How to Winterize Your Lawnmower (and Why You Need It)

Even though it still seems like summer, autumn officially starts in a few days. And if you have a lawn, you may not be heartbroken at the thought of removing your landscaping equipment for a few months.

But before leaving your lawnmower in the back of your garage, taking a few steps to get it ready for seasonal hibernation can save you a lot of hassle on the road. Here’s what to know about winterizing your lawnmower, courtesy of Elizabeth Flaherty of Family Handyman .

It’s time to change the oil

As you probably know, lawn mowers require oil just like other powered machines. Flaherty says oil, which contains gasoline, moisture, soot and acids, can corrode internal engine components over time after it has aged slightly.

To avoid corrosion in winter, she recommends changing the oil in the mower and then letting it run for a few minutes. This gives the clean oil the ability to coat all of the internal parts of the engine, leaving you ready to go when the spring kicks in. In addition, Flaherty advises changing the oil in your lawnmower before solving a gasoline problem.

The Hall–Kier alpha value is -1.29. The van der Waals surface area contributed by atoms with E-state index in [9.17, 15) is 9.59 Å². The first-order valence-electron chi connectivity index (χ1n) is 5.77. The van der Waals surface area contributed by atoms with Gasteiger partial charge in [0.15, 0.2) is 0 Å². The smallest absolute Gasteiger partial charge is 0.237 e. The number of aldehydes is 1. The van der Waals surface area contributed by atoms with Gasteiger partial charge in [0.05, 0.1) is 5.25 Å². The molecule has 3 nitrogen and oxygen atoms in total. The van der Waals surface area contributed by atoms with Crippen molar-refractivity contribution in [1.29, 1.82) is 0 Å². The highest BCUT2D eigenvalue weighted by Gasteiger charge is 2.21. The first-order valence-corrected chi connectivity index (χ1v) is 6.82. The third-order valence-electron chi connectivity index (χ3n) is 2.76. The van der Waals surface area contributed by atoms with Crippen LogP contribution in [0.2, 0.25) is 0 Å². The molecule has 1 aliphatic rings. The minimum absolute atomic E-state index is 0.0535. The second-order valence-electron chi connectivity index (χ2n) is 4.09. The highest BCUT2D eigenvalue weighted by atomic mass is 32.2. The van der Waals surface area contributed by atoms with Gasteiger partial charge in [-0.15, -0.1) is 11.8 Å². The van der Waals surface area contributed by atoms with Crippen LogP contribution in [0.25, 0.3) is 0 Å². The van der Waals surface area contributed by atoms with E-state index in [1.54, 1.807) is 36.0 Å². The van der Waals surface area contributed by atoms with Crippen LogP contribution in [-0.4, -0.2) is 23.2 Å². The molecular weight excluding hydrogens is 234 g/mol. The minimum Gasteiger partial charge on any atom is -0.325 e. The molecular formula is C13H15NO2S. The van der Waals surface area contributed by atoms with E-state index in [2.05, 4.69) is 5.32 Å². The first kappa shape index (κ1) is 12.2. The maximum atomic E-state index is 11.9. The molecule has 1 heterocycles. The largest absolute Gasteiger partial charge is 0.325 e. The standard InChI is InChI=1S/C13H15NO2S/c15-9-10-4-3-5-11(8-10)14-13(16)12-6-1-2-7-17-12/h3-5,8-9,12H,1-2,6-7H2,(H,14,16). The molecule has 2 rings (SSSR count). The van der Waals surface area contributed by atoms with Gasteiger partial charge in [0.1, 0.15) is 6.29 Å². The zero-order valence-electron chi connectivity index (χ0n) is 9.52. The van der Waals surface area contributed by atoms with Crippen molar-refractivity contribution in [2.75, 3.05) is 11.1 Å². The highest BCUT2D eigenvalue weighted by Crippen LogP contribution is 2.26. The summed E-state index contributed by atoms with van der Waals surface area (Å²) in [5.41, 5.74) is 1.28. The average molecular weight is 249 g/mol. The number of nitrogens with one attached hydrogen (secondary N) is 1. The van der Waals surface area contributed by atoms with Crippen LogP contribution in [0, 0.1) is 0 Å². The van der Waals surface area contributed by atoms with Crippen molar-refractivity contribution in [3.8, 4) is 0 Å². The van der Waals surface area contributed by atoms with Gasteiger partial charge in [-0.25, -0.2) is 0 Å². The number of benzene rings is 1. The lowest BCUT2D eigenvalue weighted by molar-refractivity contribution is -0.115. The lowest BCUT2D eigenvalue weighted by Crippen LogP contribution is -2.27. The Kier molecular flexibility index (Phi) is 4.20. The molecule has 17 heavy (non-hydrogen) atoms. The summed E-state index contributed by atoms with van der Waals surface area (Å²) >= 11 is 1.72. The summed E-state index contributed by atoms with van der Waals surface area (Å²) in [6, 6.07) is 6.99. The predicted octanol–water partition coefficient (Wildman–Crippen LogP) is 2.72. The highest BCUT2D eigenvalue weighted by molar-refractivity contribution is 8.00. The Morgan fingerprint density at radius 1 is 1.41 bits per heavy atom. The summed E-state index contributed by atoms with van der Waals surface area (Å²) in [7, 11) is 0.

Deal with the gasoline left in the tank

If you’re done with the lawnmower for the season but find that there is still some gas left in the tank, Flaherty says you have two options: either drain what’s in there or top up with fresh stabilized gasoline (but she notes, fuel stabilizer never should be added to nothing but fresh, new gas).

How do you know which option to choose? The owner’s manual will tell you which one is best for your lawn mower and also tell you if it needs any additional maintenance before a long winter nap.


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